At VTTI, as a part of CVI-UTC outreach, Open House and School Day tours designed for community members and K-12 students, respectively, offers a rare insight into what it is like to work in transportation research on a daily basis. Each tour session included a video lecture with transportation professionals that featured research projects on naturalistic driving and highly-instrumented vehicles, and visits to the 511/Smart Road control center, the instrumented vehicle garage, and the Virginia Smart Road featuring an artificial rain experience. This April, 235 community members, 315 students and 32 teachers and parents participated in these two tour events. Also this spring, the CVI-UTC was featured at the VTTI booth at the ITS America Conference in National Harbor, MD, and a connected vehicles reception event was held at an off-site location to offer another outlet to inform conference attendees about CVI-UTC research in a casual setting.
Dr. Brian L. Smith is a Professor and Chair of the Department of Civil and Environmental Engineering at the University of Virginia. Dr. Smith specializes in transportation systems engineering and his research focuses on intelligent transportation systems, particularly in advanced transportation management and information technology application, making him and his expertise and experience a great addition to the CVI-UTC consortium.
With the Virginia Department of Transportation (VDOT) as lead agency and the University of Virginia Center for Transportation Studies (UVA CTS) as technical leadership provider, Cooperative Transportation Systems holds the potential to support a fundamental advance in surface transportation. While the vehicle component and infrastructure component of the transportation system have traditionally been only loosely coupled, connected vehicle technology will allow the components to “work” actively together – creating Cooperative Transportation Systems. This provides the potential for reduction in congestion, safety improvements, and improved traveler services. In order to realize this potential, Cooperative Transportation Systems will require unprecedented collaboration between the private and public sectors, on a scale not required in the current loosely coupled system. The insight that VDOT and UVA CTS is gaining in this pooled fund study is being woven into applications that will be prototyped and demonstrated in the CVI-UTC.
Dr. Z. Andrew Farkas, director of the National Transportation Center at Morgan State University, is the consortium leader who is most familiar with the UTC program, as Morgan State has been a part of the UTC program for many, many years. Recently, Maryland Governor Martin O’Malley named Dr. Farkas to the newly formed state Electric Vehicle Infrastructure Council. The council makes informed decisions and recommendations regarding supply, support systems and consumer awareness for the state of Maryland in the adoption of electronic vehicles for commercial and private use. Because of the experience that Dr. Farkas has in electric vehicle technology, and the interest that RITA Intelligent Transportation Systems Joint Program Office has in joining this technology with connected vehicle application, offers the CVI-UTC a distinctive perspective in developing novel research in this area through Dr. Farkas and Morgan State’s participation.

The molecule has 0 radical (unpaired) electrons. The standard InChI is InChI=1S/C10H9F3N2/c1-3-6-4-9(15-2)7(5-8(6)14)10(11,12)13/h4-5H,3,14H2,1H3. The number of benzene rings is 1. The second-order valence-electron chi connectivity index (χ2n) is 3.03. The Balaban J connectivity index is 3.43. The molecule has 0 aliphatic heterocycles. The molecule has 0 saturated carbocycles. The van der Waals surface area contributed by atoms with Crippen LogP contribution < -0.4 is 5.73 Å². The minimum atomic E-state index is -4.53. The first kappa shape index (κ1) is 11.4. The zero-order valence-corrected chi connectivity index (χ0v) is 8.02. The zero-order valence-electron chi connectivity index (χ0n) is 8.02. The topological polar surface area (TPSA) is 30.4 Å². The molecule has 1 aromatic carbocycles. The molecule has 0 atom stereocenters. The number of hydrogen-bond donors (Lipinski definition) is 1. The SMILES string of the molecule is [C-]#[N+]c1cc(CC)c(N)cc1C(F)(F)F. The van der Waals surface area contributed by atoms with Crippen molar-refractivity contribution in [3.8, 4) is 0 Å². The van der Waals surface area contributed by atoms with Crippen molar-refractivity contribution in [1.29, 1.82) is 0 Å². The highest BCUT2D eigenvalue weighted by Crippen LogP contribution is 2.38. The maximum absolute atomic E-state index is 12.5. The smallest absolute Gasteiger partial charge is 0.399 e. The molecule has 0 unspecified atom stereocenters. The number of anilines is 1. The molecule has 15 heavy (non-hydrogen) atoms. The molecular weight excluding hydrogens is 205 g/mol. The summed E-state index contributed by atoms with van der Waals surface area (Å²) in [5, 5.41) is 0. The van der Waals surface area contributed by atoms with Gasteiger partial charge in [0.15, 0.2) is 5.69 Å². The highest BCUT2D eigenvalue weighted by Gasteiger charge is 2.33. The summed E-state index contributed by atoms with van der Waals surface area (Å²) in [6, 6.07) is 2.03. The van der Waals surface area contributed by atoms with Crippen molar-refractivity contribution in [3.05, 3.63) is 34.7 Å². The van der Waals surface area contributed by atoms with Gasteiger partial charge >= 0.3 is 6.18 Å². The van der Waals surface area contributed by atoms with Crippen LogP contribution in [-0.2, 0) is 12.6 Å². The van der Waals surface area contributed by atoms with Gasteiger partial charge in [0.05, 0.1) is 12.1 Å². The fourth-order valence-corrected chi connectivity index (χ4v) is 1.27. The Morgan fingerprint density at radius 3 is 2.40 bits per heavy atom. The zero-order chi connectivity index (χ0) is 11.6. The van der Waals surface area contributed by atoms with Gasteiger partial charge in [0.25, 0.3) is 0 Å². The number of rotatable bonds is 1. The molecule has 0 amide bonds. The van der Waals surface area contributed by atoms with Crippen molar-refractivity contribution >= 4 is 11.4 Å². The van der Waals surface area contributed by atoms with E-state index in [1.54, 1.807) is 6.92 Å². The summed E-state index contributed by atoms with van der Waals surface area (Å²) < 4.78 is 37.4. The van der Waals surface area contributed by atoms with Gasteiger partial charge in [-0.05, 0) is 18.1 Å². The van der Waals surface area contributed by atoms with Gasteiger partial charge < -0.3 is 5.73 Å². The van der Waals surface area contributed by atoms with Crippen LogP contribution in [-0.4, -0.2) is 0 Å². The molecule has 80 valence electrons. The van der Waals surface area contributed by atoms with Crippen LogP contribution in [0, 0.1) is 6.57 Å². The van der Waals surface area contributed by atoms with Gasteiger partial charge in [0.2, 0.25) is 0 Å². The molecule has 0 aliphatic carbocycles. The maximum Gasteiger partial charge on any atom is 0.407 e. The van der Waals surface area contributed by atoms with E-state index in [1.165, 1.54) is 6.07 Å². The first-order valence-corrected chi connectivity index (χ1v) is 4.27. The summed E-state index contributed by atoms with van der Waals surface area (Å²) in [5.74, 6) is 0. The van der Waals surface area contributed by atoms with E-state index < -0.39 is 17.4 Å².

To disseminate information and research gained from the CVI-UTC consortium; there are two unique educational summer opportunities in transportation research offered at Morgan State. First, the National Summer Transportation Institute is a non-residential program, offered to 15-20 Baltimore area high school students. The purpose of the institute is to expose academically gifted high school students to various transportation technologies, concepts and careers, and to enhance academic and interpersonal skills. Second, the Teacher Transportation Institute, a two-week program offered to twenty high school educators focusing on STEM lesson plans and activities
Cathy McGhee is the Associate Director for Safety, Operations and Traffic Engineering at the Virginia Department of Transportation (VDOT). McGhee has a B.S. in Civil Engineering from California Polytechnic State University, San Luis Obispo, and a M.S. in Civil Engineering from the University of Virginia. She is a registered professional engineer in the state of Virginia and is a member of the following: ITS America; ITS Virginia; National Society of Professional Engineers, Virginia Chapter; and TRB Committee on Regional Transportation System Management and Operations. She also is chair of TRB Task Force on the Traffic Monitoring Conferences (ABJ25T).